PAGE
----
Danielle’s Dog Tags

Danielle’s Dog Tags

Ruth Z. Deming

 

A good postal team at the
19040 post office in
Hatboro, Pennsylvania, so-named
for the hats they made
in the American revolution
thousands perished but are
forgotten in this little town
no one’s ever heard of.

How quickly we forgive
the Brits, we slurp their
tea in fine Royal Albert
China, pinkies lifted

Danielle of the page boy
shining black hair I have
never seen at the post office
her short sleeved blue blouse
reveals a pair of jangling
dog tags upon her breast
A loved one, I am certain,
has died in one of our wars
most likely in the Afghan or Iraq
where we send our black men
to die instead of cherishing
these descendents of our
“peculiar institution” and
helping them become
architects or doctors or wealthy
entrepreneurs, it’s
only right

Danielle tells me
with a shy smile
her gleaming
teeth white as a
pearl necklace
that he is a victim
of another one of
America’s peculiar atrocities.
Her black brother was
shot
shot dead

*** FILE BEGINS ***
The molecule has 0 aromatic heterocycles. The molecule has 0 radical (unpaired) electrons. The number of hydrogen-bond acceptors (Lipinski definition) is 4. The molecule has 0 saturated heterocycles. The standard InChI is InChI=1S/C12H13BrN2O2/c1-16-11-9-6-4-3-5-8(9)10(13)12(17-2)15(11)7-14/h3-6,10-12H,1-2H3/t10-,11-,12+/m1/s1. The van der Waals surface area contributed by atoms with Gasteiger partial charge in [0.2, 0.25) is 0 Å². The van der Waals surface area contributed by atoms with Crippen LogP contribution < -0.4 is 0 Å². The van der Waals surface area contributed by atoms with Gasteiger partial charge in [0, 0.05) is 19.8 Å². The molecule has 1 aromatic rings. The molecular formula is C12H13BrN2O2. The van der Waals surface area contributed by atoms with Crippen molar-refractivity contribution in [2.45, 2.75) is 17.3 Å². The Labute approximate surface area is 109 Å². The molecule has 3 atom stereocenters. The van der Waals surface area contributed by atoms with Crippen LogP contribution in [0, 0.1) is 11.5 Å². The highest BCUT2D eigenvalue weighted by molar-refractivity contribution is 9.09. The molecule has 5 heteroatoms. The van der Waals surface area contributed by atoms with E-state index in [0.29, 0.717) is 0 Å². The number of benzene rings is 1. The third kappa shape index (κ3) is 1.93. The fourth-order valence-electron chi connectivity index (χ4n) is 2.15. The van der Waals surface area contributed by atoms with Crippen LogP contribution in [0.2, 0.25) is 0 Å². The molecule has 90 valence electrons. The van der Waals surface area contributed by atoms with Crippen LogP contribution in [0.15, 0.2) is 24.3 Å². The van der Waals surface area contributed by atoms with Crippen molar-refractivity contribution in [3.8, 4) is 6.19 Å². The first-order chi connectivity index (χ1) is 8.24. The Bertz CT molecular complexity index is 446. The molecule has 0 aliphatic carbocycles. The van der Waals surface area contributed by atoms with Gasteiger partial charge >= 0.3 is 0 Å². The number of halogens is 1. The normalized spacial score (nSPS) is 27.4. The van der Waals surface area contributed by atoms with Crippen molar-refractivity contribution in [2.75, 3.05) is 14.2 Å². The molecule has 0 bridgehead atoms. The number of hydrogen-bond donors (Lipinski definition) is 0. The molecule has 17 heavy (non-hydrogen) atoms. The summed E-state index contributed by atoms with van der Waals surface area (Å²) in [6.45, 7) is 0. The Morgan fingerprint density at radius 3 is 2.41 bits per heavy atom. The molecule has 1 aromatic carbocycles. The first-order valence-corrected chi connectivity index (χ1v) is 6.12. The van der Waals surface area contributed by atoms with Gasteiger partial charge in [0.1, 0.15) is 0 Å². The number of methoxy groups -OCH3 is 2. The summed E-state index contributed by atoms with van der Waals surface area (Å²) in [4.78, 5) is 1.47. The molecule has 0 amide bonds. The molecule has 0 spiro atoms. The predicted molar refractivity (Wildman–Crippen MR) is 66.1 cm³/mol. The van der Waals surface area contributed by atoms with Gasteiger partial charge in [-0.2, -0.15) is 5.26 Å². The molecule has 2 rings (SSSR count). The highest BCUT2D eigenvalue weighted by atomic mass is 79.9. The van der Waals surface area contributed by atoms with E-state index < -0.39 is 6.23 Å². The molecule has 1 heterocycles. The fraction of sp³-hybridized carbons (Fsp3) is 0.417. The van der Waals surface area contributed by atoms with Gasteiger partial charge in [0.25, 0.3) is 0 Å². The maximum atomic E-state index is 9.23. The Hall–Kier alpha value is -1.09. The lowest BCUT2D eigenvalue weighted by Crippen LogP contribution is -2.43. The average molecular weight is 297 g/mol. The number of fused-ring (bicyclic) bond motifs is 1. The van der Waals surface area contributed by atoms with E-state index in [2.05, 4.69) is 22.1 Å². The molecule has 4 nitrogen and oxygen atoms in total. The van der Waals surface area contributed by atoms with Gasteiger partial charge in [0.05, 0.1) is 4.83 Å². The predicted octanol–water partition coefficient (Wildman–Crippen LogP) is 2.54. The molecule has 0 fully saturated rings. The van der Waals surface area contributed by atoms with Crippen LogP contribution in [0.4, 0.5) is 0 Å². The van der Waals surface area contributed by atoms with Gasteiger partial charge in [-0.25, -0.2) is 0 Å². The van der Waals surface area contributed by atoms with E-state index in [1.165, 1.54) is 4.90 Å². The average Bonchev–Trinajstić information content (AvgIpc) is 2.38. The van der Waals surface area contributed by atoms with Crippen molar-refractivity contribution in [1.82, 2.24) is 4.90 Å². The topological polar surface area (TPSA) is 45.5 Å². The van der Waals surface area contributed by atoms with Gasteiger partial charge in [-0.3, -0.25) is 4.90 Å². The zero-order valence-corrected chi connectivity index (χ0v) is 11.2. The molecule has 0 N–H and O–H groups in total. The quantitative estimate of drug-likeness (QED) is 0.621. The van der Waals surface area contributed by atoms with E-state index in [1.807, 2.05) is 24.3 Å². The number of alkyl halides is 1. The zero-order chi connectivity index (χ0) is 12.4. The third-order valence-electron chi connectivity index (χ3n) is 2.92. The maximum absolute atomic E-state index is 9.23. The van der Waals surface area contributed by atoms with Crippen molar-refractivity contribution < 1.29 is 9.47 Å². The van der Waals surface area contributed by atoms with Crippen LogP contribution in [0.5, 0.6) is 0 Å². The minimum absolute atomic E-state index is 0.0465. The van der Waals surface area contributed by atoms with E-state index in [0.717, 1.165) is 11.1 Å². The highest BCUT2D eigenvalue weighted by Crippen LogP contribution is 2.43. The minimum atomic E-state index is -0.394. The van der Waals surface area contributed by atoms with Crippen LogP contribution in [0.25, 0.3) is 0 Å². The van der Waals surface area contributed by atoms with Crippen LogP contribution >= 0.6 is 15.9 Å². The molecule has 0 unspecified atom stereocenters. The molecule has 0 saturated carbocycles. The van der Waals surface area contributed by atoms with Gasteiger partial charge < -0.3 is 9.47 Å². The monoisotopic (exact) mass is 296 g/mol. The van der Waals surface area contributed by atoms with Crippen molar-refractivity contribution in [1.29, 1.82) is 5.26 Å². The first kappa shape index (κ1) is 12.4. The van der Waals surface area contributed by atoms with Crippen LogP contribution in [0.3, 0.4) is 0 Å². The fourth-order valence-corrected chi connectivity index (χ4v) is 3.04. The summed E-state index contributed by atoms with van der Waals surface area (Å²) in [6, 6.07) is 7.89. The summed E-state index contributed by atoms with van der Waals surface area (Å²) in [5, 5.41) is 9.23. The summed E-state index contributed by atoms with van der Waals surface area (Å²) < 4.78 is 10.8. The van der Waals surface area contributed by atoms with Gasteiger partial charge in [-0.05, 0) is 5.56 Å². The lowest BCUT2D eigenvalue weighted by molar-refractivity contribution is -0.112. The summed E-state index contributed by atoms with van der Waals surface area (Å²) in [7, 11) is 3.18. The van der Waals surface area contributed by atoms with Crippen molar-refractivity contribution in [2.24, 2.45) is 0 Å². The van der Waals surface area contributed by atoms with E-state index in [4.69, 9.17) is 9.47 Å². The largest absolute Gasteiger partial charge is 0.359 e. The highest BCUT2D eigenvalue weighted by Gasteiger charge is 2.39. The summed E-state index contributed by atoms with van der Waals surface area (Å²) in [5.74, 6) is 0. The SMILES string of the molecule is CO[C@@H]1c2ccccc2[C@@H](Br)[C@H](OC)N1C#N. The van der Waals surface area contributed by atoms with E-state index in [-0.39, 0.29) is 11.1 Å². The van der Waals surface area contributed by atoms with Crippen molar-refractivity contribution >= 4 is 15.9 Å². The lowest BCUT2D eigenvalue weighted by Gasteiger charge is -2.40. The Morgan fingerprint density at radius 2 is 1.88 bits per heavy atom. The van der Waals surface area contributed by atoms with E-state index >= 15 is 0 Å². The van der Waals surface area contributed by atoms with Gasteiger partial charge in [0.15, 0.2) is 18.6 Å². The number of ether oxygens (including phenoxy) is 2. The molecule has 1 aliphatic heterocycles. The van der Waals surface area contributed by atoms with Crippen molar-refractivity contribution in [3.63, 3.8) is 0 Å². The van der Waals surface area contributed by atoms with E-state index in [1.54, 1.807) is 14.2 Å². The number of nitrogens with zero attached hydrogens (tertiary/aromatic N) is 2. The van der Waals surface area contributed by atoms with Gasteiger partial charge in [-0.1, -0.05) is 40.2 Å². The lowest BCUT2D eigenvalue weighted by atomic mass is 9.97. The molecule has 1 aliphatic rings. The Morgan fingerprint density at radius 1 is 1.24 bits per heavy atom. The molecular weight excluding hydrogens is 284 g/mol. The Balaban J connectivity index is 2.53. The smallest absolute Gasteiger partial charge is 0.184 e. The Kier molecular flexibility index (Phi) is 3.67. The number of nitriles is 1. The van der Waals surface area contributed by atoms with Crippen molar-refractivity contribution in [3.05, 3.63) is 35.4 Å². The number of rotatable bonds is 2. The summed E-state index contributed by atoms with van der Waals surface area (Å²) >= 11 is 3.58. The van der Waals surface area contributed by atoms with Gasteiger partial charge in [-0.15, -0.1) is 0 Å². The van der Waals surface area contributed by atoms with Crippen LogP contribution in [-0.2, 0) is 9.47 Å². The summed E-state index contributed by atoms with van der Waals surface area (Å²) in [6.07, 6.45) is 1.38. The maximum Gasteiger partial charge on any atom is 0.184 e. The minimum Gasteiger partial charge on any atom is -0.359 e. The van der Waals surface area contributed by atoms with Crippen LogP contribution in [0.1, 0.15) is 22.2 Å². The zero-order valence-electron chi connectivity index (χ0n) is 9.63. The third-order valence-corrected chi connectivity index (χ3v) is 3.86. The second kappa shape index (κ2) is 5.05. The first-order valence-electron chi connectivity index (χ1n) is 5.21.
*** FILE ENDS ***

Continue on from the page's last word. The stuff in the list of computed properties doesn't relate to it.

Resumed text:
by a sniper’s fire
not overseas
but here in Philadelphia
in what we call a
drive-by shooting
black turning on black,
cannibalization

“The worst day in my
mother’s life,” she smiles
her eyes brimming
like a river overflowing
Thirty-five. His whole life
before him. Danielle’s dog tags
clink together
a Hail Mary full of
grace, or
chimes on the old
clock tower tolling
twelve times
lest we forget
lest we forget.

A Good Day for Nudnik Fish

A Good Day for Nudnik Fish

Larry Lefkowitz

coelacanth-blue-990x366

I prefer my Tel Aviv from the vintage days – before the upper crust skyscrapers disturbed the eyes and the hype the ears, and most of all, before the arrival of the glitzy marina. I berth my skiff wherever I find a bit of sand on the shore that hasn’t yet been taken for private development. Nobody disturbs the boat — it’s been around so long they know it’s mine — vintage, like me. I make it a point to fish with my back to the skyscrapers, facing the horizon.

Usually it takes me a while to catch the first fish. But that day as I sat in the skiff on the sea, they simply weren’t biting. Changing bait, changing fishing spots – gornisht. “Can you pull in the leviathan with a fishhook?” asks Job. I would settle for a fish far smaller than leviathan, I mused — and then the fish jumped into the boat. I pounced on him before he could jump out of the boat. “Wait long enough and they come to you,” I shouted triumphantly the old fisherman’s wisdom.